hin (ger) - thither + hin (Welsh) - weather + hin (Irish Pronunciation) - hen + original sin - (Theol.): the innate depravity, corruption, or evil tendency of man's nature, in all individuals of the human race, held to be inherited from Adam in consequence of the Fall.

Hayden, Maria - famous 19th century American medium + Garden of Eden - the abode of Adam and Eve at their creation, Paradise.

ken - to recognize (at sight, or by some marks or tokens); to identify

Schuler (ger) - schoolboy, pupil + FDV:  — Did you know D'ye ken a young scholar the name of Kevin that was minding shooing a hen gagag that found the dogumen number one?

psychical - of or pertaining to the soul or the mind; mental, as distinguished from physical

chirography - the art of writing or engrossing, handwriting + (automatic writing used in seances, e.g. in 'Psychic Messages from Oscar Wilde' by Travers Smith).

outer - one who or that which puts out, utters, or gives vent to + as others say.

Vaughan, Father Bernard, S. J. (1847-1922) - noted English preacher, original of Father Purdon in Grace, mentioned in Ulysses ("Yes, it was very probable that Father Bernard Vaughan would come again to preach. O, yes: a very great success. A wonderful man really"). In Buffalo Workbook #10: "Fr Bern. Vaughan granted privilege of portable altar." + Evan Vaughan - first Dublin postmaster, had a Post House in High Street.

posthorn - a horn formerly used by a postman or the guard of a mail-coach, to announce arrival

shoo - to scare or drive away (fowls, etc.) by calling out 'shoo' or by means of movement or gestures + (notebook 1924): 'to 'shoo a cow'.

Jespersen: Language, its Nature, Development and Origin 151 (VIII.6): 'a little girl... said... gagag for 'hen'' + Guinea bird - a guinea-hen or guinea-fowl.

poule (fr) - hen + pola (Serbian) - half + Pinte - hen in Reynard cycle + pint of Guinness.


illegible - not legible, that cannot be read + Wilde on fox hunters: 'the unspeakable in full pursuit of the uneatable'.


uneligible - incapable of being elected, legally or officially disqualified for election to an office or position; unworthy of choice

sainted - enrolled among the saints, canonized; holy, sacred + sint (Norwegian) - angry.

sageness - the quality of being sage + Ireland, isle of saints and sages (phrase).

cry stinking fish - to speak badly of one's own profession, efforts, family etc.

I no way need you (Joyce's note)

stroke oar - the oar nearest the stern of a rowing-boat; the rower who handles this oar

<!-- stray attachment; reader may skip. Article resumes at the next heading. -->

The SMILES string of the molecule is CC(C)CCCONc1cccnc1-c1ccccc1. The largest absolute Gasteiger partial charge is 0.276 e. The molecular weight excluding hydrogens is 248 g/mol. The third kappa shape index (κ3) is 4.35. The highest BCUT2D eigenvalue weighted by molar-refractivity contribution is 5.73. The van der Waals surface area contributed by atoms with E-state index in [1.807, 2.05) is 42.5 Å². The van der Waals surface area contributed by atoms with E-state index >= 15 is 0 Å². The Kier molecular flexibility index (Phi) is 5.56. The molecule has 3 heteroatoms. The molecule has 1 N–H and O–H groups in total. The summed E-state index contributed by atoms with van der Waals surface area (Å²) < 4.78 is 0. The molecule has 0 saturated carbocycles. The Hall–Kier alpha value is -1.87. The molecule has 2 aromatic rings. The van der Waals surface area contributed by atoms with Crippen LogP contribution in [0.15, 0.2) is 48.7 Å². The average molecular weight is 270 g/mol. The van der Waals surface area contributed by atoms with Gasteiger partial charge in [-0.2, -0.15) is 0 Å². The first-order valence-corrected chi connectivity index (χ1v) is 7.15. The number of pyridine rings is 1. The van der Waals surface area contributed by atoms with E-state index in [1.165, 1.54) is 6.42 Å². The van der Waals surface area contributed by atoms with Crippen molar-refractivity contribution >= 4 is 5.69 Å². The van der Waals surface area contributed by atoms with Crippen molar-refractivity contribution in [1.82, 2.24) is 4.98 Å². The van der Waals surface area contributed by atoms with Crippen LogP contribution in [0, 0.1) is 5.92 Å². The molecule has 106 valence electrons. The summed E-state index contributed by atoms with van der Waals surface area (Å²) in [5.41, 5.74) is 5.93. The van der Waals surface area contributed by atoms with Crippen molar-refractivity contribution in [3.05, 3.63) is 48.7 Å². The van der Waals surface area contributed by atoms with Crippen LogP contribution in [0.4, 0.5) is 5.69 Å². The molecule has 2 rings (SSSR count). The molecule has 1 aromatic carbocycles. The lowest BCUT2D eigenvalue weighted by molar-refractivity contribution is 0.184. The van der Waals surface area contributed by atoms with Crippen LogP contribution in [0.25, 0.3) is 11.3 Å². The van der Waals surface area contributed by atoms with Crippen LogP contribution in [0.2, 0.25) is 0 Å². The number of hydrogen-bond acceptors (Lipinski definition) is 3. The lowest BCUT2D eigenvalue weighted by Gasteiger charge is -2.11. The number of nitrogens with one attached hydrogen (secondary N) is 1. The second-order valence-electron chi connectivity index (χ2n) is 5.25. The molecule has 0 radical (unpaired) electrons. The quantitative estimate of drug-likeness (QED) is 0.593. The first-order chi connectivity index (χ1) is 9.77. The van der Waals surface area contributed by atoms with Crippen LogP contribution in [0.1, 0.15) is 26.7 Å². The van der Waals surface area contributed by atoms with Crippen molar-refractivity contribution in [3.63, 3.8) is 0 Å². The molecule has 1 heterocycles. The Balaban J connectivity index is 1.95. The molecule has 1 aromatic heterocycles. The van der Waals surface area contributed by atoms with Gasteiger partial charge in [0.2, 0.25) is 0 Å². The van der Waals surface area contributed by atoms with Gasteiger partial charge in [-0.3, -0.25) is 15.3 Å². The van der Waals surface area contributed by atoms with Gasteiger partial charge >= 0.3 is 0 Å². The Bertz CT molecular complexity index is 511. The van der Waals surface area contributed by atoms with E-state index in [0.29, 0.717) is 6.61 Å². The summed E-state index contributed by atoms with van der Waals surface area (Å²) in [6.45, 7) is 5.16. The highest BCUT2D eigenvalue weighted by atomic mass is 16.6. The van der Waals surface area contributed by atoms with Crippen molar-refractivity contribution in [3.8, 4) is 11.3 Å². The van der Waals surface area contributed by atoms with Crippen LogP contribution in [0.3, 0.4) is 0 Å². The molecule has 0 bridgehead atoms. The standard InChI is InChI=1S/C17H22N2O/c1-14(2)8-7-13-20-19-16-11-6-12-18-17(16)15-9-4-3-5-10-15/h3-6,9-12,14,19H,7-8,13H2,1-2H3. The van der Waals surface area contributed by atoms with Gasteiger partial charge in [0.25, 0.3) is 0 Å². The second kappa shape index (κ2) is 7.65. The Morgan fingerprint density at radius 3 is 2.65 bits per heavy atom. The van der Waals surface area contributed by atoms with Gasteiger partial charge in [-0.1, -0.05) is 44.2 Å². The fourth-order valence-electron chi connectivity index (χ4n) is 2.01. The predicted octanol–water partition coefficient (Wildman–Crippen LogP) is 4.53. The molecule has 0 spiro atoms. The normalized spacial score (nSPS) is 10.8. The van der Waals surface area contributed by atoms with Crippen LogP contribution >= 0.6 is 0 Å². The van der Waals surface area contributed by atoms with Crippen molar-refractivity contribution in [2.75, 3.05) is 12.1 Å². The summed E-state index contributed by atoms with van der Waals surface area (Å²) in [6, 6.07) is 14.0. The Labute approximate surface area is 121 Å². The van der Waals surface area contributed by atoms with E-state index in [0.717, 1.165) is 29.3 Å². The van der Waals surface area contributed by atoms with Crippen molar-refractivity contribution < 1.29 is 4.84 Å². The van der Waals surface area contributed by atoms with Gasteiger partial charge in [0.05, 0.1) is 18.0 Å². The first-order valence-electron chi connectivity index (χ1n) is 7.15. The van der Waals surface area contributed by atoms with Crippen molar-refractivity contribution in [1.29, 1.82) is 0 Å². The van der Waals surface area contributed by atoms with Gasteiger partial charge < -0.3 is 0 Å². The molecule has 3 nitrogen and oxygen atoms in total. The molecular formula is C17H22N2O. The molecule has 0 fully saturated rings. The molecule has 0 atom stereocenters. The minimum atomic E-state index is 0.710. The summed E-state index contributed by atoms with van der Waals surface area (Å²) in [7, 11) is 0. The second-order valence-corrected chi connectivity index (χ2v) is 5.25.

handle - fig. That by which something is or may be taken hold of; one of two or more ways in which a thing may be taken or apprehended; a person's name, a nickname (slang.) + Joyce's note: 'quick handles'.

cock of the North - the brambling (a bird belonging to the finch-tribe); malt whisky liqueur from Scotland + Cock of the North - George, 5th duke of Gordon (1770-1836); raised the Gordon Highhanders (they are in Ulysses), fought in Spain, Corsica, Ireland. Also a well-known bagpipe tune. 

matty - matted + mighty arm + Matthew

Ard Macha (ard mokhe) (gael) - Macha's (fem. perosnal name of legendary queen) Height; N. county and town; primatial see of Ireland.

due - under engagement or contract to be ready, be present, or arrive + FDV: — I no way need you, stroke oar, with nor your quick handles. Too far You're too far north and you're south so.

leal - loyal, true + FDV:  — Now den now. He De man dat found it there dere he was de man dat put it dere [originally]. Am I right there dere? But Now there is another thing how did it come into your possession, that is the point I raise in so many words? Now in the case of temporalities you cannot have an effect without a cause or I will put it in another way. [As I am advised] There is a strong suspicion on young Kevin. Now have you a strong doubt [in your mind] upon him? Or Are you in your post, tell spell me that without a Kay.

protos (gr) - first + Prout, Father (1804-66) - pen name of F. S. Mahoney, Irish Jesuit, writer of light verse, best known for "The Bells of Shandon" + prout (l) - in proportion, just as + (notebook 1924): '*C* invent letter'. 

ultimately - in a final or conclusive manner, definitely

poeta (l) = poeta (sp) - poet

reading + (is Kevin, who found the document, the man who wrote it?)

eschatology - the department of theological science concerned with 'the four last things: death, judgement, heaven, and hell'

Book of Kells - illuminated gospel book that is a masterpiece of the ornate Hiberno-Saxon style. It is probable that the illumination was begun in the late 8th century at the Irish monastery on the Scottish island of Iona and that after a Viking raid the book was taken to the monastery of Kells in County Meath, where it may have been completed in the early 9th century + Budge: The Book of the Dead.

counterpoint - the art of adding one or more melodies as accompaniment to a given melody or 'plain-song' according to certain fixed rules; the opposite point, the exact opposite, antithesis + (notebook 1924): 'in so many words'.

decoded + de corde (l) - from the heart + recordare (l) - to remember + What can't be cured must be endured (proverb).

aye - Indicating assent to a previous statement, and preliminary to a further or more forcible one + What the eye can't see, the heart can't grieve for (proverb).

obtain - to attain to, come into possession of

occasion - to be the occasion or cause of (something); to give ground for, give rise to, cause, bring about, esp. in an incidental or subsidiary manner